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Non-hydraulic regulation of fruit growth of tomato plants rooted in drying soil.

Research output: Contribution to journalJournal article


<mark>Journal publication date</mark>04/2003
<mark>Journal</mark>Journal of Experimental Botany
Issue number385
Number of pages8
Pages (from-to)1205-1212
<mark>Original language</mark>English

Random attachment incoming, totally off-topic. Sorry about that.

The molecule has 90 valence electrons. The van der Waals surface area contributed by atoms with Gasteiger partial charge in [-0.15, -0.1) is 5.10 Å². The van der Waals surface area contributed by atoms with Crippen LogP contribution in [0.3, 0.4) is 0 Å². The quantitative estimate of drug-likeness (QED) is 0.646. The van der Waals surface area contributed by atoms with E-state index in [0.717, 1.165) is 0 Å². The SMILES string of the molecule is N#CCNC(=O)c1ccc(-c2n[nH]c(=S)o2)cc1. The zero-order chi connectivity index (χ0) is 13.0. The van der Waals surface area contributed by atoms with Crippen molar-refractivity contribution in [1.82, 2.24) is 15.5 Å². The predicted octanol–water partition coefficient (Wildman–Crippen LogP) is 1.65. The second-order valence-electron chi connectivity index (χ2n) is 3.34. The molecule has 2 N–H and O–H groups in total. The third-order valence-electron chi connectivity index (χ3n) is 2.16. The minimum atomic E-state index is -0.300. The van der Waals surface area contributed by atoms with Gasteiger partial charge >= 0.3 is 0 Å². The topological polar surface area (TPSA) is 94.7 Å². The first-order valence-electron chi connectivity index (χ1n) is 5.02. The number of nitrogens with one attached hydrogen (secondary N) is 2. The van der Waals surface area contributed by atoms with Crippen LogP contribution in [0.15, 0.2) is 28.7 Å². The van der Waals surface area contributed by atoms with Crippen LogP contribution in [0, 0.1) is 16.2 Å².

Tomato (Lycopersicon esculentum cv. Solairo) fruit growth, fruit mesocarp and leaf epidermal cell turgor, and fruit and leaf sub-epidermal apoplastic pH were monitored as plants were allowed to dry the soil in which they were rooted. Soil drying regimes involved splitting the root system of plants between two halves of a single pot separated by a solid impervious membrane to form a split-root system. Plants were then allowed to dry the soil in both halves of the pot (a soil-drying (SD) treatment) or water was supplied to one-half of the pot (a partial root-drying (PRD) treatment), allowing only one-half of the root system to dry the soil. A well-watered control treatment watered the soil on both halves of the pot. The rate of fruit growth was highly correlated with the soil water content of both sides of the SD treatment and the dry side of the PRD treatment. Soil drying caused a significant restriction in fruit growth rate, which was independent of any changes in the turgor of expanding fruit mesocarp cells in the PRD treatment. By supplying water to half of the root system, the turgors of mesocarp cells were maintained at values above those recorded in well-watered controls. The turgor of leaf epidermal cells exhibited a similar response. The pH of the sub-epidermal apoplastic compartment in leaves and fruit increased with soil drying. The dynamics of this increase in leaves and fruit were identical, suggesting free transport of this signal from shoot to fruit. Fruit growth rate and sub-epidermal pH within the fruit showed a strong correlation. The similarity of fruit growth response in the SD and PRD treatment, suggests that tomato plants respond to a discrete measure of soil water status and do not integrate measures to determine total soil water availability. The results of this study are not consistent with Lockhartian models of growth regulation in expanding fruit of a higher plant. A non-hydraulic, chemical-based signalling control of fruit growth in plants growing in drying soil is proposed.